Suspended Chords

There are two types of suspended chords, the sus4 and the sus2. As the name suggests, these chords imply a sense of suspension of the sound, and tend to want to be resolved. These are useful preceding a resolution in the progression to create a suspended feel. In both cases, the 4th or 2nd note replaces the 3rd note of the triads, so really they are neither … Read More

Sixth Chords

Sixth chords add the 6th note of the scale to a major or minor triad. We can therefore have a major 6 and a minor 6 chord. These chords can be substituted for the major or minor chord itself, to add more colour, and are usually used in conjunction with the major and minor 7th chords. Here are some examples of major 6 and minor 6 chords on … Read More

Extended Chords

Extended chords are basic major 7, minor 7 or dominant 7 chords which have other notes added to create a more colourful sound. If we keep stacking thirds onto our 7 chords, we end up with some more notes to include in the chord. These notes are the 9th‘s, 11th‘s and 13th‘s. NINTH CHORDS 9th chords will add the 2nd note of the scale … Read More

Altered Chords

In some instances we can flatten or sharpen certain notes in the chords to create even more ‘colour’. A typical use of altered chords is where we want to create a chromatic (or melodic) progression through the harmony. This is used a lot in jazz where altered chords are voiced so that a chromatic melody line will appear through the … Read More

Harmonising the Major Scale

We can make chords out of every note of the major scale by adding triads on to each note in the scale, using only the notes in that scale. For example, if we take the A major scale: We know that the root note (A) becomes an A major chord when we add the 3rd (C#) and 5th (E) notes to it and play them simultaneously. If we … Read More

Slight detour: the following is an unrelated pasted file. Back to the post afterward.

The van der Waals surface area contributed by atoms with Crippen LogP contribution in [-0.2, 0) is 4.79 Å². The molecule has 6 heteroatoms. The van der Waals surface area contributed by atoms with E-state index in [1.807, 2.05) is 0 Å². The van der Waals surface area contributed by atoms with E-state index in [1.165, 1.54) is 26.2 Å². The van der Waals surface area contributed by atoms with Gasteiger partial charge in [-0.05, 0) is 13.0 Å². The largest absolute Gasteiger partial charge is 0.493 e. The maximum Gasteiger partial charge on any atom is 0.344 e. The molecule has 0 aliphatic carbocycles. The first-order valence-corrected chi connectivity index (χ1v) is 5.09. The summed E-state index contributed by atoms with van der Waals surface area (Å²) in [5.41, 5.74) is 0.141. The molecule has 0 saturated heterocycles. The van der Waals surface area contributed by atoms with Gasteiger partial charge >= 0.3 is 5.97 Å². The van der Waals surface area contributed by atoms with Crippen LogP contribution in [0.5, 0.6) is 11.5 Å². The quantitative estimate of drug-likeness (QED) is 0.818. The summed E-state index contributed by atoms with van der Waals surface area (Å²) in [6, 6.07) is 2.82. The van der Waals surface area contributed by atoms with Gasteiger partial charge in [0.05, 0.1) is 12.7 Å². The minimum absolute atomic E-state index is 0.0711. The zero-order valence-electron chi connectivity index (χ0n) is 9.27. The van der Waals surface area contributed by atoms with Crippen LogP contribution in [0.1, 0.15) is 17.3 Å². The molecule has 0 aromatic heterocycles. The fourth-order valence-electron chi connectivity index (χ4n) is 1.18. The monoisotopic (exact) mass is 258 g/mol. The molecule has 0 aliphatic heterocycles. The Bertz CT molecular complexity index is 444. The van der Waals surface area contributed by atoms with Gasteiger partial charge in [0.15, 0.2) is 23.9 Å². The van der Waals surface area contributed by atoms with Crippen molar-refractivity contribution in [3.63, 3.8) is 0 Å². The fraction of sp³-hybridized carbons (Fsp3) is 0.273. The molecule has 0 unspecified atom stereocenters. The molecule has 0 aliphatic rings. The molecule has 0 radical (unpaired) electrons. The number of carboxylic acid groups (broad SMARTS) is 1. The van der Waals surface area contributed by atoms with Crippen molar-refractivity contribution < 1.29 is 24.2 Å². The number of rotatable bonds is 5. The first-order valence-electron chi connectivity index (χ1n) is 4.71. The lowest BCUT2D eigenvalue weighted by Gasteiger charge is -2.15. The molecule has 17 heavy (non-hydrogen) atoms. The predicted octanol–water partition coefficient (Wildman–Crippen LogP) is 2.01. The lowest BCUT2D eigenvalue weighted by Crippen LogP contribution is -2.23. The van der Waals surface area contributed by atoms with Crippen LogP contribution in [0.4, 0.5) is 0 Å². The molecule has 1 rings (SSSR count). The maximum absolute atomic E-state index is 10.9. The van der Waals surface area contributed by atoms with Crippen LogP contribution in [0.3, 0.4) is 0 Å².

Harmonising the Minor Scale

So what happens if we want to harmonize the (harmonic) minor scale? Lets have a look (the harmonic minor scale is the basis for harmonies in a minor key). As an example we will use the A harmonic minor scale: 1 2 3 4 5 6 7 8 A B C D E F G# A (root) (octave) Notes of … Read More

Four Part Harmonies

We can extend the idea of harmonizing the major and (harmonic) minor scales with triads to include four part harmonies. This means each note of the scale will produce a chord consisting of the triad plus a seventh. In any Major key, we get the following 7th chords: The chord built on the 1st note of the major scale is a MAJOR 7thThe chord built on the 2nd note of the major … Read More

Chord Progressions

To discuss chord progressions, we label each note of a scale with a roman numeral, for example: I II III IV V VI VII VIII A B C D E F G# A (root) (octave) Notes of the A Major Scale I-IV-V PROGRESSIONS By far the most common chord progression in blues, pop and rock music is the I-IV-V progression. This means … Read More

Chord Progressions (continued)

II-V-I PROGRESSIONS II-V-I progressions are commonly used in jazz music, but also can be found in many pop and rock songs. If the progression appears in a jazz context, the chords are often played as seventh chords with extensions and alterations. The II, V and I chords of a key are very good at helping our ears identify the key … Read More